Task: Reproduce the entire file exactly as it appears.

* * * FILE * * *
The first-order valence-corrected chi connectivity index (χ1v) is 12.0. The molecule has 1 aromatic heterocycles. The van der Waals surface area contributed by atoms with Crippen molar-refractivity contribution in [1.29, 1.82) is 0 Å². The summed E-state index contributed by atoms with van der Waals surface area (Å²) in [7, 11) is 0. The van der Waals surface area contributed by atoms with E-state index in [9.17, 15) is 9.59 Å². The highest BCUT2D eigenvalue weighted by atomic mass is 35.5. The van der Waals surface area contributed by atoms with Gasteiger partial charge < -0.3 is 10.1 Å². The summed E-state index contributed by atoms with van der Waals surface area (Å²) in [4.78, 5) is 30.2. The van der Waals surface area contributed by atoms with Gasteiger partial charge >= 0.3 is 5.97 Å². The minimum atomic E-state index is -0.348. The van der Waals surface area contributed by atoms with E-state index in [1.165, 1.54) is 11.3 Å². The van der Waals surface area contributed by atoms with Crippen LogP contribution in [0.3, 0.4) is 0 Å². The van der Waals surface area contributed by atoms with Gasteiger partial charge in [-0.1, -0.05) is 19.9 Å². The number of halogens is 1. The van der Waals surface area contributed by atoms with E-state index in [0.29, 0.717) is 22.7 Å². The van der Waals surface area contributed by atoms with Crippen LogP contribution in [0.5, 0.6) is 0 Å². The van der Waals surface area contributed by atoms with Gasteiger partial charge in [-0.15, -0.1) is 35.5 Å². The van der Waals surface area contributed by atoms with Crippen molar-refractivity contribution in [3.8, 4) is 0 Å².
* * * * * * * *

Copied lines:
The first-order valence-corrected chi connectivity index (χ1v) is 12.0. The molecule has 1 aromatic heterocycles. The van der Waals surface area contributed by atoms with Crippen molar-refractivity contribution in [1.29, 1.82) is 0 Å². The summed E-state index contributed by atoms with van der Waals surface area (Å²) in [7, 11) is 0. The van der Waals surface area contributed by atoms with E-state index in [9.17, 15) is 9.59 Å². The highest BCUT2D eigenvalue weighted by atomic mass is 35.5. The van der Waals surface area contributed by atoms with Gasteiger partial charge < -0.3 is 10.1 Å². The summed E-state index contributed by atoms with van der Waals surface area (Å²) in [4.78, 5) is 30.2. The van der Waals surface area contributed by atoms with Gasteiger partial charge >= 0.3 is 5.97 Å². The minimum atomic E-state index is -0.348. The van der Waals surface area contributed by atoms with E-state index in [1.165, 1.54) is 11.3 Å². The van der Waals surface area contributed by atoms with Crippen LogP contribution in [0.3, 0.4) is 0 Å². The van der Waals surface area contributed by atoms with Gasteiger partial charge in [-0.1, -0.05) is 19.9 Å². The number of halogens is 1. The van der Waals surface area contributed by atoms with E-state index in [0.29, 0.717) is 22.7 Å². The van der Waals surface area contributed by atoms with Crippen LogP contribution in [0.5, 0.6) is 0 Å². The van der Waals surface area contributed by atoms with Gasteiger partial charge in [-0.15, -0.1) is 35.5 Å². The van der Waals surface area contributed by atoms with Crippen molar-refractivity contribution in [3.8, 4) is 0 Å².